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Title:
Guzmania plant named `Apache`
United States Patent PP12088
Abstract:
A Guzmania plant named `Apache` characterized by having a compact growth habit; short and dark-green foliage; red inflorescence with a striking white center at the apex of the inflorescence; and flowers which are not clearly visible when blooming.


Inventors:
Skotak Jr., Chester (Costa Rica, CR)
Application Number:
09/419911
Publication Date:
09/18/2001
Filing Date:
10/18/1999
Assignee:
Deroose, Plants Bvba (Evergem, BE)
Primary Class:
International Classes:
A01H5/02; (IPC1-7): A01N5/00
Field of Search:
PLT/37.1
View Patent Images:
Other References:
GTITM UPOVROM Citation for `Apache` as per QZ PBR 991040; Jul. 19, 1999.
Primary Examiner:
Campell, Bruce R.
Assistant Examiner:
Bell, Kent L.
Attorney, Agent or Firm:
Foley & Lardner
Claims:
I claim:

1. A new and distinct Guzmania plant named `Apache`, substantially as illustrated and described herein.

Description:

BACKGROUND OF THE INVENTION

The present invention comprises a new and distinct cultivar of Guzmania plant, hereinafter referred to by the cultivar name `Apache`. The genus Guzmania is a member of the family Bromeliaceae.

Guzmania is predominantly epiphytic with a few terrestrial species and is native to the tropics. For the most part, species vary in diameter from 7 or 8 inches to 3 or 4 feet and have rosettes of glossy, smooth-edged leaves.

Floral bracts of Guzmania frequently have brilliant colors and may last for many months. The range of colors for Guzmania is generally from yellow through orange but may also include flame red and red-purple. White or yellow, tubular, three-petalled flowers may also appear on a stem or within the leaf rosette but are usually short-lived.

Guzmania may be advantageously grown as pot plants for greenhouse or home use. Desirably, the plants are shaded from direct sunlight, and during the spring to autumn period, the central vase-like part of the leaf rosette is desirably filled with water .

Guzmania is native to tropical America. Leaves of Guzmania are usually formed as basal rosettes, which are stiff and entire and in several vertical ranks. Guzmania plants have terminal spikes or panicles which are often bracted with petals united in a tube about as long as the calyx. The ovary is superior and the seeds plumose.

Asexual propagation of Guzmania is frequently done through the use of tissue culture practices. Propagation can also be form offshoots produced by the plant which may then be rooted. The resulting plantlets are detached from the mother plant and may be potted in a suitable growing mixture. Methods for cultivation and crossing of Guzmania are well known.

`Apache` is a product of a planned breeding program which had the objective of creating new and attractive cultivars with distinctive shapes, sizes and flowering forms.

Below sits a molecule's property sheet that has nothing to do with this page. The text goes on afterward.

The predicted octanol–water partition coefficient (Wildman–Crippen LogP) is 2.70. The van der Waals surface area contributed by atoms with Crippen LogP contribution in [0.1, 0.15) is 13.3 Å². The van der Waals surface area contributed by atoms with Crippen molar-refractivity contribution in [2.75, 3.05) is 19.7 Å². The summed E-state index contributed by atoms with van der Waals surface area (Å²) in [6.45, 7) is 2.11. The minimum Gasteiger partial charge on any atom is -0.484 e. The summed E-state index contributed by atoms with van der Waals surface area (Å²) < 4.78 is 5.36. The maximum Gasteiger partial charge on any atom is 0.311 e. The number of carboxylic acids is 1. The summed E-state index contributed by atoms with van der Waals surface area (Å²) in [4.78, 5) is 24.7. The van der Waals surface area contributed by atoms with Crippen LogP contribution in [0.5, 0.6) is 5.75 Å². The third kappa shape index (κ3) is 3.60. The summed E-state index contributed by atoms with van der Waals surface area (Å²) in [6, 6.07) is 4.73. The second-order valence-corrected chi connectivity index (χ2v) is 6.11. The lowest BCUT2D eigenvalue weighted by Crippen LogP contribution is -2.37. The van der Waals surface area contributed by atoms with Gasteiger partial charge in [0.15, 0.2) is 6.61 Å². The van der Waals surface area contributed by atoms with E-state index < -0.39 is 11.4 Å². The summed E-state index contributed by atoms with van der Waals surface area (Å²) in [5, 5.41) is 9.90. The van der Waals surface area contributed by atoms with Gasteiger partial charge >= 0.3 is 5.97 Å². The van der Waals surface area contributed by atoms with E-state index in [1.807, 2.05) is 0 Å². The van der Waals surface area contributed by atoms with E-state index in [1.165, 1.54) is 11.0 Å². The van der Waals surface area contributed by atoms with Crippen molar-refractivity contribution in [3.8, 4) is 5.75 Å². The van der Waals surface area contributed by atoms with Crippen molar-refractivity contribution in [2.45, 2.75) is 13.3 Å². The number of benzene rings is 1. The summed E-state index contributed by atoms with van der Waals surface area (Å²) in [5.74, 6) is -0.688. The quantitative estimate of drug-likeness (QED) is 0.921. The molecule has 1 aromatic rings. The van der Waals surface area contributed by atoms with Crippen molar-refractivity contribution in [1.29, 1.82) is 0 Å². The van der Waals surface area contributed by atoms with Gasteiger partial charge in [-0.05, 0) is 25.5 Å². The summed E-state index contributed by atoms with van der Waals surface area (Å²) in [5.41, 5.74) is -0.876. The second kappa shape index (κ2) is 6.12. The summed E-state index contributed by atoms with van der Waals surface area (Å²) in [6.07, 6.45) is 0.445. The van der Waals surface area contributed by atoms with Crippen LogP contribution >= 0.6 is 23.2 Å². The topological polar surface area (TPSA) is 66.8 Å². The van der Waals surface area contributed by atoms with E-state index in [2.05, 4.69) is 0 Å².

The new cultivar originated from a hybridization made in a controlled breeding program in Balsa, Costa Rica in 1988. The female parent was an unnamed plant of Guzmania lingulata (white form No. 131, unpatented)×Guzmania wittmackii (purple form). The male parent was Guzmania wittmackii `Rojo Vivo` (unpatented). `Apache` was discovered and selected within the progeny of the stated parentage by the inventor, Chester Skotak, Jr., in 1994, in a controlled environment in Balsa, Costa Rica.

`Apache` is characterized by its striking red inflorescence with a white center at the apex of the inflorescence. Asexual reproduction of the new cultivar by tissue culture was performed by the inventor in a controlled environment in 1994, and has demonstrated that the combination of characteristics as herein disclosed for the new cultivar are firmly fixed and reproduces true to type through successive generations of asexual reproduction.

BRIEF DESCRIPTION OF THE INVENTION

The following traits have been repeatedly observed and are determined to be basic characteristics of `Apache` which in combination distinguish this Guzmania as a new and distinct cultivar:

1. Compact growth habit;

2. Short and dark-green foliage;

3. Red inflorescence with a striking white center at the apex of the inflorescence; and

4. Flowers which are not clearly visible when blooming.

`Apache` has not been observed under all possible environmental conditions. The phenotype of the new cultivar may vary significantly with variations in environment such as temperature, light intensity, and daylength, without any change in genotype.

Of the many commerical cultivars known to the present inventor, the most similar in comparison to `Apache` is the cultivar `Grand Prix` (unpatented). The leaf color, flower shape and red color of the inflorescence of `Apache` are similar to those of the inflorescence of `Grand Prix`. However, `Apache` has a more compact growth habit, shorter leaves and a striking white center at the apex of the inflorescence. Plants of `Apache` differ from plants of `Rojo Vivo`, `Grand Prix`, and the unnamed female parent Guzmania wittmackii, in primary bract color, leaf length and color, and scape length.